Power in Innovation Networks

A few weeks ago, I was driving by an abandoned Ford plant in Lorain, OH.   The plant, a key regional employer closed in 2005.  What

struck me were the parking lots.  Some of them were fields!  You couldn’t even see any concrete.  Others were still in the process of re-fielding.  In 6 years, the force of nature was powerful enough to break through concrete and asphalt, not just in cracks made from wear and tear but also in solid concrete.  Do you know how much power and strength that takes?  So I thought I’d find out. Two of my ‘learnings’ really hit me:

  1. The Network: since plants need light and water (remember osmosis and photosynthesis?), all it takes is 1 plant sprouting up between a crack to ‘distribute’ the energy and nutrients of light and water throughout its underground root system causing others to grow and push through.
  2. The Chemistry: the cellulose, starch and lignin in the plant cells creates electrical charges when wet – like water (2H are +, 1O is -).  The water permeates these natural polymers creating a chemical bond (hydrogen bonding) that makes the cell contents and wall swell exponentially, which creates tremendous pressure - pressure strong enough to break through concrete and asphalt.

The Network.  Nature has an incredible under-on-over-ground network that I believe is indestructible – not that we can’t damage it a lot.  Man has a lot of hubris to think we are powerful enough to fully destroy what existed long before us.  We have a lot to learn from nature’s powerful networks. Networks increase strength, resilience, diversity, and adaptation, which facilitate growth and innovation.  We can use networks to create these same traits in society, in communities and even our companies: to solve wicked problems facing our world; to tell, share and create stories that transform; even to just have fun. We need to get over our hubris of our individual power and knowledge, just like our hubris with the planet, and realize its “The Network, Stupid”.   We – as companies, organizations, people - need to stop fearing the network (e.g., twitter, Facebook, etc.) and embracing it – it is a key to survival.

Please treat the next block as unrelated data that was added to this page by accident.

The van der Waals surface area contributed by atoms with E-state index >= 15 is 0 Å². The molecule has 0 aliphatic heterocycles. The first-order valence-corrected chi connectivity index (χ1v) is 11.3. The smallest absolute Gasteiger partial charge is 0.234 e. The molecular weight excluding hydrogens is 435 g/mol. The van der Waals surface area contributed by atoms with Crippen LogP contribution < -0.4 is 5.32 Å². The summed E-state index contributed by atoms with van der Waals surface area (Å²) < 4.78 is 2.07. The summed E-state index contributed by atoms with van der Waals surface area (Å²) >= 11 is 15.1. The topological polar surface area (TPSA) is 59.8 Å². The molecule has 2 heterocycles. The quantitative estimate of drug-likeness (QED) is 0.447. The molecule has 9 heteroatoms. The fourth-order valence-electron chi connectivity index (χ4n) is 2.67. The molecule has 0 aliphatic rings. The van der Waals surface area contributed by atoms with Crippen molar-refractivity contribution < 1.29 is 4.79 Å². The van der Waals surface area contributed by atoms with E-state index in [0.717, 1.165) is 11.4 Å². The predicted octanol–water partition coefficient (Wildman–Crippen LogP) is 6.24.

The Chemistry. Have you ever met someone and you just clicked? The same strength of physical chemical bonds between atoms happens between people.  These can’t be commanded or coerced, they happen (or don’t) naturally.  It’s the power of these bonds between people that create, sustain and grow networks.  That’s why networks, which are collaborative are great at innovation – whether in sustainability or other areas.  When atoms collide, they create energy and new structures.  When people collide, they create energy and new ideas, solutions.

So, look at the parking lot again.  What can you learn from the power of nature, from its underlying extending network and adaptive evolving chemistry?  How can this apply to your company, project, initiatives and people? You don’t have to start at some grand scale.  All it takes is one small stalk sticking up through a crack in the seemingly impermeable concrete (your culture?) to spread.

Innovation's Enemy? Success!

The saga of Congress, the White House and the budget is horrendous.  If they can’t agree on 1% of the budget for six months, can they really create a budget to cut the deficit and debt for a year?

Everyone took last year’s election as a mandate for one party over the other, but it really was a mandate for an economic revolution. Is the government capable of re-inventing itself? Of innovating?

We can look at other examples, like big companies. There has been a lot discussion of whether or not big companies can innovate. I've seen some do it, but not many. Does that answer the question? Kind of.

What is the biggest inhibitor to innovation? Success! So many of my clients have been both blessed--and cursed--with success, even in this recession, that it’s skewing their perspective of the future.

They are sitting on a lot of cash that they are hoarding...for lots of reasons (like fear of a double dip, etc.). But now is the time to really innovate - to disruptively innovate.

For most of them, the amount of money it would take to experiment, to prototype, to try some things is insignificant compared to what they have in the bank. This may be, for some, the least financially risky time to innovate - financially, not culturally. Culturally, the risk is huge!

They say to themselves, look at how we're doing despite the economy, we must be doing something right! And they were/are...but not for that long. For many their R&D and innovation pipelines are two or three years out max.

Let's look at some who didn't innovate. Remember Wang? DEC (Digital)? The original AT&T (bought out by the kids it spun off)? Hey, Smith Corona? Yahoo!? Blockbuster? In fact, ‘netflixed' is a now a verb! And Blockbuster even says they saw it coming but didn't really heed the warning signs.

Then there are those that were able to reinvent themselves. P&G, IBM, Ford, Apple. What was the difference? People. Management. New leadership (in the case of Apple, original leadership returning) brought in new insights, were not entrenched in the groupthink and were able to see and start the turn-around.

But this isn't easy nor is it typical.  I've had the privilege to work with a few companies that have been able to do this, but again, it's due to very special people. Check out one that still amazes me - Menasha Packaging .